Summary of arguments on the Shroud of Turin

There’s two main views on the shroud:
A) It’s a medieval fake that was produced by some artist
B) It’s the burial shroud of Jesus of Nazareth
Arguments against position A:

1. It is not artwork.

a. This is the conclusion of the 1978 STURP team.

No pigments, paints, dyes or stains have been found on the fibrils. X-ray, fluorescence and microchemistry on the fibrils preclude the possibility of paint being used as a method for creating the image.

We can conclude for now that the Shroud image is that of a real human form of a scourged, crucified man. It is not the product of an artist. The blood stains are composed of hemoglobin and also give a positive test for serum albumin.

b. Silence from art community on the TS


c. Silence in art journals on the TS


d. Testimony from Wesselow and Tite that it is not artwork



2. Top arguments for fake position are dubious.

3. There are no viable naturalistic explanations for the origin of the image dispite several attempts.

Arguments refuting position A and supporting position B:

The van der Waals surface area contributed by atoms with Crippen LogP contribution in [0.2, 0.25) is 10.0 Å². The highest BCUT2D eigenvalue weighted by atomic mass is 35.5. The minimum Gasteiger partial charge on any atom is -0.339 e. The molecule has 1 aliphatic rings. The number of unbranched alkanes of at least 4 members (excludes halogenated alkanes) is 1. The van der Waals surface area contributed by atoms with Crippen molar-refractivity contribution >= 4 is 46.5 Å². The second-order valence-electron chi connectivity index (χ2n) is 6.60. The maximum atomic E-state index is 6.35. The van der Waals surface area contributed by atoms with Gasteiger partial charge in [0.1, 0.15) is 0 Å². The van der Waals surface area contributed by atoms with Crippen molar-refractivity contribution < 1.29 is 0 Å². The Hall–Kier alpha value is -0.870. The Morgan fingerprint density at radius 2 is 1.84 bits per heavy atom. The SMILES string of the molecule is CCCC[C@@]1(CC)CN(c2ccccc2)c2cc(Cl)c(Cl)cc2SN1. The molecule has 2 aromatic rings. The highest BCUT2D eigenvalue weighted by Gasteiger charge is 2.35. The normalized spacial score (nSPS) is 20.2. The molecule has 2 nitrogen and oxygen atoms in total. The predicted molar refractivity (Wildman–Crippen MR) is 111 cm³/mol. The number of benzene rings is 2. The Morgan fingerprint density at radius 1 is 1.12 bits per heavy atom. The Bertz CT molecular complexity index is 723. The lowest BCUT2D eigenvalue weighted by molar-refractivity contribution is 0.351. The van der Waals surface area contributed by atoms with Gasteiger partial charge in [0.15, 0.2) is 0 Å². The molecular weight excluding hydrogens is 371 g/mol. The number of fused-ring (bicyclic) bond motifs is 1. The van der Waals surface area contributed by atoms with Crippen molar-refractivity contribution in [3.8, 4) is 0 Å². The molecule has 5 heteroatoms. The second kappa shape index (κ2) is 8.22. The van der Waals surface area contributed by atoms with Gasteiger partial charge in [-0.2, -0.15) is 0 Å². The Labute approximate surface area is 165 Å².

1. It is the most scientifically studied artifact.


2. Features of the shroud predate the invention of scientific technologies by hundreds of years.

3. Image and blood have features we cannot fully explain.

a. Image only on topmost fibers


b. Blood is still red


4. Features of the shroud predate the use of art techniques by hundreds of years.

5. Image is medically accurate.


6. Features depicted are contrary to artwork and instead depict how it should have actually happened.

7. Image formation is not based on what we visually would see, but on how the cloth would be affected by the imaging mechanism. On the first order, things are depicted correctly, but on the second order, we see things missing as well as distortions.


8. Blood and image patterns precisely match the gospel accounts and uniqely points to Jesus of Nazareth.


9. There are additional details on the TS that are not present in the gospel accounts.

10. Features of the shroud point to 1st century Jerusalem origin.

a. Vanillin test


b. Dimensions of cloth match Assyrian cubit


c. Side strip seam matches Masada seam


d. Banding not seen in medieval weaving, but in ancient weaving


e. Calcium particles on the feet area matching Jerusalem


f. Wide Angle X-ray Scattering (WAXS) points to first century


g. DNA analysis has more people touching the shroud from Middle East than Europe